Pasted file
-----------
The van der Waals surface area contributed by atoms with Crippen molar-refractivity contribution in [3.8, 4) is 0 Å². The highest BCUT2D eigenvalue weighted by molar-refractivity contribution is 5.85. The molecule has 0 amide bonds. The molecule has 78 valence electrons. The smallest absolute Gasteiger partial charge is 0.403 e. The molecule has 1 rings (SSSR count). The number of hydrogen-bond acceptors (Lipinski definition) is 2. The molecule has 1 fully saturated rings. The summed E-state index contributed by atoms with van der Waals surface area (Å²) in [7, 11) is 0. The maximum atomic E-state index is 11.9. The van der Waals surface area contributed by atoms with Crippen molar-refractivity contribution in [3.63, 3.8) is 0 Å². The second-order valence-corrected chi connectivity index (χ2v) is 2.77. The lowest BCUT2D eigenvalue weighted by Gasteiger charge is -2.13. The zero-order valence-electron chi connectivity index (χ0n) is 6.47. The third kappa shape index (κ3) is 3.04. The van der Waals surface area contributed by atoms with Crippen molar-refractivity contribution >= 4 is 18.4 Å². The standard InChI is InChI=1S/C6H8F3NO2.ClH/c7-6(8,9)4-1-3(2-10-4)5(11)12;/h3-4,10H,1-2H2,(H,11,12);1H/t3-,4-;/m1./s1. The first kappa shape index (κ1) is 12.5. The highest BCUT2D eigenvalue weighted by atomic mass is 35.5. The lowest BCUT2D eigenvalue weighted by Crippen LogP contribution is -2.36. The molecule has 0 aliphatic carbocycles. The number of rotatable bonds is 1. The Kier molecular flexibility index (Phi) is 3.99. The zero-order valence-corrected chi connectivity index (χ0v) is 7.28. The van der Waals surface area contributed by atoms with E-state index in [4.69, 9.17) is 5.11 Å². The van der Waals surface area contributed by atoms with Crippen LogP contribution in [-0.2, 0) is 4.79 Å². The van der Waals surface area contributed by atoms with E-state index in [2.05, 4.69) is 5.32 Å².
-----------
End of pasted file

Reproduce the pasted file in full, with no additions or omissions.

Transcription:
The van der Waals surface area contributed by atoms with Crippen molar-refractivity contribution in [3.8, 4) is 0 Å². The highest BCUT2D eigenvalue weighted by molar-refractivity contribution is 5.85. The molecule has 0 amide bonds. The molecule has 78 valence electrons. The smallest absolute Gasteiger partial charge is 0.403 e. The molecule has 1 rings (SSSR count). The number of hydrogen-bond acceptors (Lipinski definition) is 2. The molecule has 1 fully saturated rings. The summed E-state index contributed by atoms with van der Waals surface area (Å²) in [7, 11) is 0. The maximum atomic E-state index is 11.9. The van der Waals surface area contributed by atoms with Crippen molar-refractivity contribution in [3.63, 3.8) is 0 Å². The second-order valence-corrected chi connectivity index (χ2v) is 2.77. The lowest BCUT2D eigenvalue weighted by Gasteiger charge is -2.13. The zero-order valence-electron chi connectivity index (χ0n) is 6.47. The third kappa shape index (κ3) is 3.04. The van der Waals surface area contributed by atoms with Crippen molar-refractivity contribution >= 4 is 18.4 Å². The standard InChI is InChI=1S/C6H8F3NO2.ClH/c7-6(8,9)4-1-3(2-10-4)5(11)12;/h3-4,10H,1-2H2,(H,11,12);1H/t3-,4-;/m1./s1. The first kappa shape index (κ1) is 12.5. The highest BCUT2D eigenvalue weighted by atomic mass is 35.5. The lowest BCUT2D eigenvalue weighted by Crippen LogP contribution is -2.36. The molecule has 0 aliphatic carbocycles. The number of rotatable bonds is 1. The Kier molecular flexibility index (Phi) is 3.99. The zero-order valence-corrected chi connectivity index (χ0v) is 7.28. The van der Waals surface area contributed by atoms with E-state index in [4.69, 9.17) is 5.11 Å². The van der Waals surface area contributed by atoms with Crippen LogP contribution in [-0.2, 0) is 4.79 Å². The van der Waals surface area contributed by atoms with E-state index in [2.05, 4.69) is 5.32 Å².